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    Chelyabinsk

The city of Chelyabinsk was founded in September 1736 on the banks of the river Myass. The settlement was a fortress, protecting the road from territories behind the Ural Mountains to Orenburg. Since 1743 Chelyabinsk was the centre of Iset province, and up to 1781 the town was a military settlement, most of which dwellers were Cossacks.

Over a hundred of years, up to 1917, Chelyabinsk was an unremarkable little town of Orenburg region. Cossacks have moved out of the settlement and founded their own villages in the surrounding territories. Some of these villages later became part of modern Chelyabinsk. At that time Chelyabinsk was known as a place, where political criminals were exiled to.

Chelyabinsk became famous in 1892, when the Samara-Zlatoust railroad connected the city with Moscow. In a matter of years Chelyabinsk became one of the largest Russian trade centres, where bread, meat, butter and tea were bought and sold.

In 1896 a railroad connected the city of Chelyabinsk with Yekaterinburg. During several years the population of the city grew several times many new settlements appeared near the railroad station, and the city added one third of its previous territory. Chelyabinsk became an important hub for traveling Russians and foreign visitors it was known as gates to Siberia. Industry boosted, and education never fell behind a gymnasium for girls, a college and religious school were opened, as well as a trading school.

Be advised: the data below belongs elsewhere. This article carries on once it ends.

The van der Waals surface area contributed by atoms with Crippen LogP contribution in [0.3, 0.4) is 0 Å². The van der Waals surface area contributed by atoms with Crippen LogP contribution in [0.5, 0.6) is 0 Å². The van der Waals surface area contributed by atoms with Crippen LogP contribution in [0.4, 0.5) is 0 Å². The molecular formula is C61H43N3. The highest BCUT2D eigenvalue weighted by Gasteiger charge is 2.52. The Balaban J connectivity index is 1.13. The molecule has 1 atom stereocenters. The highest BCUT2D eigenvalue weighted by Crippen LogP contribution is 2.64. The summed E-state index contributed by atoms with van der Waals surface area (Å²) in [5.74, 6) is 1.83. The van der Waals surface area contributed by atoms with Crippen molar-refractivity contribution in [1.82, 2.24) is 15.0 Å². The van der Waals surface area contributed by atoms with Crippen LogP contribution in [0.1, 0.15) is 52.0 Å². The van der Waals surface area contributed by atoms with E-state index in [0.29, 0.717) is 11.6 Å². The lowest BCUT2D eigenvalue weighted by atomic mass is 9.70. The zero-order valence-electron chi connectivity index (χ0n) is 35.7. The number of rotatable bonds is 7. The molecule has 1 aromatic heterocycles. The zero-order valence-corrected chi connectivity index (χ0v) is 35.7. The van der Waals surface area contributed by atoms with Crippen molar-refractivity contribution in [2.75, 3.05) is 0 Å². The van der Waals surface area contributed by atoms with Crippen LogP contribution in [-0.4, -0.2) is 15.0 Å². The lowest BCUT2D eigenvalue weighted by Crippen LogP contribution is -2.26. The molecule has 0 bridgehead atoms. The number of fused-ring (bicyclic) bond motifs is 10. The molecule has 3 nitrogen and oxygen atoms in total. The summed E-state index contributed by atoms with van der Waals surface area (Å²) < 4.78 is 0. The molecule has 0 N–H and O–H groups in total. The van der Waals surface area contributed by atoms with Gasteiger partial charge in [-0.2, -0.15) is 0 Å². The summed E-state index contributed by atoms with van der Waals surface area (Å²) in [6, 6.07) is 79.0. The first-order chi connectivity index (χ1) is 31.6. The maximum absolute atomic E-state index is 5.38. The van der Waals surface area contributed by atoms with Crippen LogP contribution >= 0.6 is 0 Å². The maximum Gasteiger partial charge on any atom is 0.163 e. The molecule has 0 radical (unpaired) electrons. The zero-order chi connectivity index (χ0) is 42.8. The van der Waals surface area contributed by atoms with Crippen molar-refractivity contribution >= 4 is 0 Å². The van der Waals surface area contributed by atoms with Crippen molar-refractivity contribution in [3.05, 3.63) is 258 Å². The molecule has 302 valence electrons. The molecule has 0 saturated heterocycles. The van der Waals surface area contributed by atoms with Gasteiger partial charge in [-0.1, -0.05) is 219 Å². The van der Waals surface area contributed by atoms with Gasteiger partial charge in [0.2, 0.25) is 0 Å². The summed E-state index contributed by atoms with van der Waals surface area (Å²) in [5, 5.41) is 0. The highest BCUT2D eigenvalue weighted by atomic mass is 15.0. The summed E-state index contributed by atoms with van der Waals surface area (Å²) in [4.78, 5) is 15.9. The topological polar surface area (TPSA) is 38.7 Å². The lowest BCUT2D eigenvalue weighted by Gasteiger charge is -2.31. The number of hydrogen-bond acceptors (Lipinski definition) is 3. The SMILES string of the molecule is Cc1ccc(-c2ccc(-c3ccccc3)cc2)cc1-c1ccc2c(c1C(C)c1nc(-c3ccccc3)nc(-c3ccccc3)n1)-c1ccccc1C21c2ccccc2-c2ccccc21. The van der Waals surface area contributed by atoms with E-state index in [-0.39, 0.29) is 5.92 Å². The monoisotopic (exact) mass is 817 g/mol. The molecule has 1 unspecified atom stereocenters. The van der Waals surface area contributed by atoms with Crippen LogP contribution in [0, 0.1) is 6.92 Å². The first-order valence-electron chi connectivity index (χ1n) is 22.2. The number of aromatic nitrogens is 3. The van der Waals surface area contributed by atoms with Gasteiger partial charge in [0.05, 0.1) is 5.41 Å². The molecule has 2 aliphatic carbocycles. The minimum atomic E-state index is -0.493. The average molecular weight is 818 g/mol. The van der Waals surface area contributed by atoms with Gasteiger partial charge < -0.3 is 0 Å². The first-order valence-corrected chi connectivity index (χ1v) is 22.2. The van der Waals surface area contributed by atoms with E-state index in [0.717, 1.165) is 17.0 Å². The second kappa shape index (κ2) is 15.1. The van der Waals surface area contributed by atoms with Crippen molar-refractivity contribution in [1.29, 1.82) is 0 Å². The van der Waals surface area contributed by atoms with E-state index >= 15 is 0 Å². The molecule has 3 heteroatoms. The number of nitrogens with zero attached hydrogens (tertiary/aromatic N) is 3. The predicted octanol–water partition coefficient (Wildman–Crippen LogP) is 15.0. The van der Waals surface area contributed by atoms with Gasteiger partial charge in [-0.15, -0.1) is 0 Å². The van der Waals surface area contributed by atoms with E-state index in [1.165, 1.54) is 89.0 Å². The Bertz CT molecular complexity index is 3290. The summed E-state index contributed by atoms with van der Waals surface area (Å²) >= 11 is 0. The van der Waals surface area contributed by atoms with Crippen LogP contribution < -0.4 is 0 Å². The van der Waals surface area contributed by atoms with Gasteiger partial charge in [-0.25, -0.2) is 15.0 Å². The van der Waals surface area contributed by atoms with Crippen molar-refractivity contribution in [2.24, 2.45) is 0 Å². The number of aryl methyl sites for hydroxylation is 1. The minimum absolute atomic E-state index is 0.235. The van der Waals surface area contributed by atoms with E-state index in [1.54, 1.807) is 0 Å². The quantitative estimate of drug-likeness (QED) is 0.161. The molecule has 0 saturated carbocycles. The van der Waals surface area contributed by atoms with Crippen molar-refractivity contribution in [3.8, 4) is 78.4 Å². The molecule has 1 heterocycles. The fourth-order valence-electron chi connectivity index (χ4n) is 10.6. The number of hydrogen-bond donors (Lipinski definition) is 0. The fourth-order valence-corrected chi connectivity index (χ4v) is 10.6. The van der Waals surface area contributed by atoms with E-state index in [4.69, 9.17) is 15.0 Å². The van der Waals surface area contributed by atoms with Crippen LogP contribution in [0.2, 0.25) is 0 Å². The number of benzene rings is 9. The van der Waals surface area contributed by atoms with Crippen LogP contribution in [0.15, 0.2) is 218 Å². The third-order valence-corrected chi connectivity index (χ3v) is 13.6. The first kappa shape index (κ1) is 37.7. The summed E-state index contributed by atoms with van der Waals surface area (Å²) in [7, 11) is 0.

During the war between Russia and Japan (1904-1905), Chelyabinsk played a significant role in servicing military troops. During the World War I, the city was one of the centres for training army reserves: three military settlements were responsible for teaching and training military troops.

In 1919 Chelyabinsk province was formed, which later, in 1924, became Chelyabinsk district. On January 1934 Chelyabinsk region appeared on the maps.

When the period in Soviet history, known as five-year plan, began, Chelyabinsk turned into one of the largest industrial centres of the Soviet Union. In 1919 only two industrial enterprises were operating in the city, while the following years saw opening of large plants: tractor works, abrasive plant, ferroalloy plant and machine-tool factory, etc. In the thirties of the twentieth century, the city was famous for its industrial giants. Later tens of industrial plants were working in Chelyabinsk.

During the Great Patriotic War (the World War II) Chelyabinsk had a great significance as a rear city. At that time the Ural region was the place, where many plants from the other parts of Soviet Union were evacuated. Plants of Chelyabinsk produced world-famous Katushas and T-34 tanks.

When the war ended, the city of Chelyabinsk kept growing. The cultural life of the city finally could develop freely new cinemas and museum were opened, many educational institutions started teaching art and culture. Chelyabinsk walked a long way from a small provincial settlement to the powerful industrial and cultural centre of the Urals.

During as much as almost 300 years, population of Chelyabinsk grew 1080-fold. First dwellers of the settlement were Cossacks, and now the city shelters representatives of almost 100 nationalities.



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Chelyabinsk
  (Chelyabinsk Region)

Cities of the region

    Zlatoust
    Magnitogorsk
    Miass
    Kopeysk
    Ozyorsk
    Troitsk
    Snezhinsk
    Kyshtym
    Chebarkul
    Korkino
    Satka
    Yuzhnouralsk
    Tryokhgorny
    Asha

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